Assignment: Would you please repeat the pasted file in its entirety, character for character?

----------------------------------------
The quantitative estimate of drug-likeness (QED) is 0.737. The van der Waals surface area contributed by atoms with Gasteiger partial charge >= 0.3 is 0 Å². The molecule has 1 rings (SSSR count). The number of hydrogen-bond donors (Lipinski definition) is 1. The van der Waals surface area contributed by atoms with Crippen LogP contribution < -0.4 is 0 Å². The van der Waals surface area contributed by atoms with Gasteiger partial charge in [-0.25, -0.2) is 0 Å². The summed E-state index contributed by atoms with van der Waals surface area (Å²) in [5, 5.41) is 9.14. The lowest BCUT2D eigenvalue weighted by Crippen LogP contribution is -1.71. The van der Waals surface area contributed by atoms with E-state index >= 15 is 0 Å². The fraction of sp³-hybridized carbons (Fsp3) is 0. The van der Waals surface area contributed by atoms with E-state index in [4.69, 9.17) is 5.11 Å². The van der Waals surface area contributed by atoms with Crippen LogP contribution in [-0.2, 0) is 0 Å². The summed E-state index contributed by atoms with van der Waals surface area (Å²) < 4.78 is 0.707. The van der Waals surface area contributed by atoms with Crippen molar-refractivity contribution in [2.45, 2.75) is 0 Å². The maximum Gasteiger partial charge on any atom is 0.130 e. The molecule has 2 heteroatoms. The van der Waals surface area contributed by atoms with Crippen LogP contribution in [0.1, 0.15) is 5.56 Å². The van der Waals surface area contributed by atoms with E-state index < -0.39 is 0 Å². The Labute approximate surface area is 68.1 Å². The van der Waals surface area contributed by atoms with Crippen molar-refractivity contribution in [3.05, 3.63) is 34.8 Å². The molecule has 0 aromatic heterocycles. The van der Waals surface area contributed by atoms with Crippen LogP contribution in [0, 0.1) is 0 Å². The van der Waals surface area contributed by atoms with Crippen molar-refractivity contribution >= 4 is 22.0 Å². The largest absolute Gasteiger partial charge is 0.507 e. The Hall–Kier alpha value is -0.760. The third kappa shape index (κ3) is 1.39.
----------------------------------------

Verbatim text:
The quantitative estimate of drug-likeness (QED) is 0.737. The van der Waals surface area contributed by atoms with Gasteiger partial charge >= 0.3 is 0 Å². The molecule has 1 rings (SSSR count). The number of hydrogen-bond donors (Lipinski definition) is 1. The van der Waals surface area contributed by atoms with Crippen LogP contribution < -0.4 is 0 Å². The van der Waals surface area contributed by atoms with Gasteiger partial charge in [-0.25, -0.2) is 0 Å². The summed E-state index contributed by atoms with van der Waals surface area (Å²) in [5, 5.41) is 9.14. The lowest BCUT2D eigenvalue weighted by Crippen LogP contribution is -1.71. The van der Waals surface area contributed by atoms with E-state index >= 15 is 0 Å². The fraction of sp³-hybridized carbons (Fsp3) is 0. The van der Waals surface area contributed by atoms with E-state index in [4.69, 9.17) is 5.11 Å². The van der Waals surface area contributed by atoms with Crippen LogP contribution in [-0.2, 0) is 0 Å². The summed E-state index contributed by atoms with van der Waals surface area (Å²) < 4.78 is 0.707. The van der Waals surface area contributed by atoms with Crippen molar-refractivity contribution in [2.45, 2.75) is 0 Å². The maximum Gasteiger partial charge on any atom is 0.130 e. The molecule has 2 heteroatoms. The van der Waals surface area contributed by atoms with Crippen LogP contribution in [0.1, 0.15) is 5.56 Å². The van der Waals surface area contributed by atoms with E-state index < -0.39 is 0 Å². The Labute approximate surface area is 68.1 Å². The van der Waals surface area contributed by atoms with Crippen molar-refractivity contribution in [3.05, 3.63) is 34.8 Å². The molecule has 0 aromatic heterocycles. The van der Waals surface area contributed by atoms with Crippen LogP contribution in [0, 0.1) is 0 Å². The van der Waals surface area contributed by atoms with Crippen molar-refractivity contribution >= 4 is 22.0 Å². The largest absolute Gasteiger partial charge is 0.507 e. The Hall–Kier alpha value is -0.760. The third kappa shape index (κ3) is 1.39.